The outstanding issues surrounding Property, Plant and Equipment assets had been resolved, however an audit different had been identified relating to the value of one of the Councils properties. This steamed from an incorrect land value being used, it was note that the difference was not material but was above the threshold of what needed to be reported to the Committee and would be included in the final audit report. A second issue had since arisen since that publishing of the agenda, the issue was that Local Authorities were not writing out the gross cost and associated depreciation on highway infrastructure assets. This most commonly occurred with the upgrading of road surfaces. CIFCA had been included in discussions and were considering options, which could be enhanced guidance or amendments to the code. In the meantime, Local Government Audit firms have paused signing opinions on Councils with material infrastructure assets which would include Bracknell. This had been discussed with management and based on discussions with management and work already undertaken, it was believed that there was sufficient assurance that Bracknell were accounting for this correctly and in accordance with the CIFCA code, therefore it was being discussed internally to whether the current pause should apply to Bracknell, Officers and Members would be informed once this had been resolved.

 

The fees relating to the audit had been outlined within the report, and there were some areas that were yet to be quantified. There had been a change this year with PSAA who determined scale fees, and changes, had issued guidance in advance regarding some of the incremental areas highlighted in the audit plan.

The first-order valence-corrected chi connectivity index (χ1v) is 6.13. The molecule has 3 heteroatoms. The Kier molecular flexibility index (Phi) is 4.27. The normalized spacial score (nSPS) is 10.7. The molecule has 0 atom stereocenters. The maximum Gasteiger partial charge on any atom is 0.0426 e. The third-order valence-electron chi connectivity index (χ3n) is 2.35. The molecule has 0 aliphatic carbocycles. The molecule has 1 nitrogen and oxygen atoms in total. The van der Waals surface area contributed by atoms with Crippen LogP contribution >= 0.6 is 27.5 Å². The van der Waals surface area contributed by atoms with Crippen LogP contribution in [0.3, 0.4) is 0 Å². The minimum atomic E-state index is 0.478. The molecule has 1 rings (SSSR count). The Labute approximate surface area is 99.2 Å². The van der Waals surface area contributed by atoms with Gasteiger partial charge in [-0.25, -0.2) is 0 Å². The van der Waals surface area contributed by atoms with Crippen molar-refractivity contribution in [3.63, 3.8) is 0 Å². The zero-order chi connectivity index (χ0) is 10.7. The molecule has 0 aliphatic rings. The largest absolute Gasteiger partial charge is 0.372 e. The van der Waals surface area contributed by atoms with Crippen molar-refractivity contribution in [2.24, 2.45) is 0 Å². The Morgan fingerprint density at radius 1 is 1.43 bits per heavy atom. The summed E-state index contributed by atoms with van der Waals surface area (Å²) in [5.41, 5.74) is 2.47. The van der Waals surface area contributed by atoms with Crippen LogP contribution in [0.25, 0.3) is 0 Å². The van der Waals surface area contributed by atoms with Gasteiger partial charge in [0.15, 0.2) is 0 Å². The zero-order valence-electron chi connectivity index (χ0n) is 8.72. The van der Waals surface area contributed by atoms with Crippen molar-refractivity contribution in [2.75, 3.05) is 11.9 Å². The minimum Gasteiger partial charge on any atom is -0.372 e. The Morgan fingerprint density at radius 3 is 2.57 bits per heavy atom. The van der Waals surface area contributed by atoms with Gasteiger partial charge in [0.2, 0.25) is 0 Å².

Arising from the Committees comments and questions, the following points were made:

 

·       Deloitte’s had indicated to RBWM that they were pushing completion back into the summer, Discussions were being held to whether the caveat in the letter could be removed earlier than that.  ...  view the full minutes text for item 30.

31.

Financial Statements 2020/21 pdf icon PDF 158 KB

To approve the Financial Statements for 2020/21.

Additional documents:

Minutes:

The Committee received the Financial Statements for 2020/21.

 

In accordance with the Accounts and Audit Regulations 2015 (as amended by

the Accounts and Audit (Amendment) Regulations 2021), draft accounts were required to be signed by the 31 July 2021 and audited by the 30 September 2021. The Executive Director: Resources had signed the draft 2020/21 Statement of Accounts on 28 May 2021 and copies of the accounts were then made available on the Council’s website.

 

Due to delays in the completion of the audit of the Royal County of Berkshire Pension Fund by Deloitte LLP for the 2019/20 accounts it had not been possible to bring the audited accounts to the Committee for authorisation before the revised deadline of 30 September 2021.

 

Highlights from the statement included:

 

·       The Council had underspend by £3.6m for the year.

·       There had been a £1m underspend on interest budgets where high cash balances in the year meant that the Council could reduce their levels of borrowing during the year and save interest.

·       A number of Covid grants had been received throughout the year.

·       There had been an underspend on the contingency fund.

·       £3.2m had been returned to the general reserve.

·       The year ended with £10.3m in general reserves which was significantly above the minimum prudent level of £4.5m.

·       Earmarked reserves increased to £27m, approximately half of this was to do with timing differences around business rates.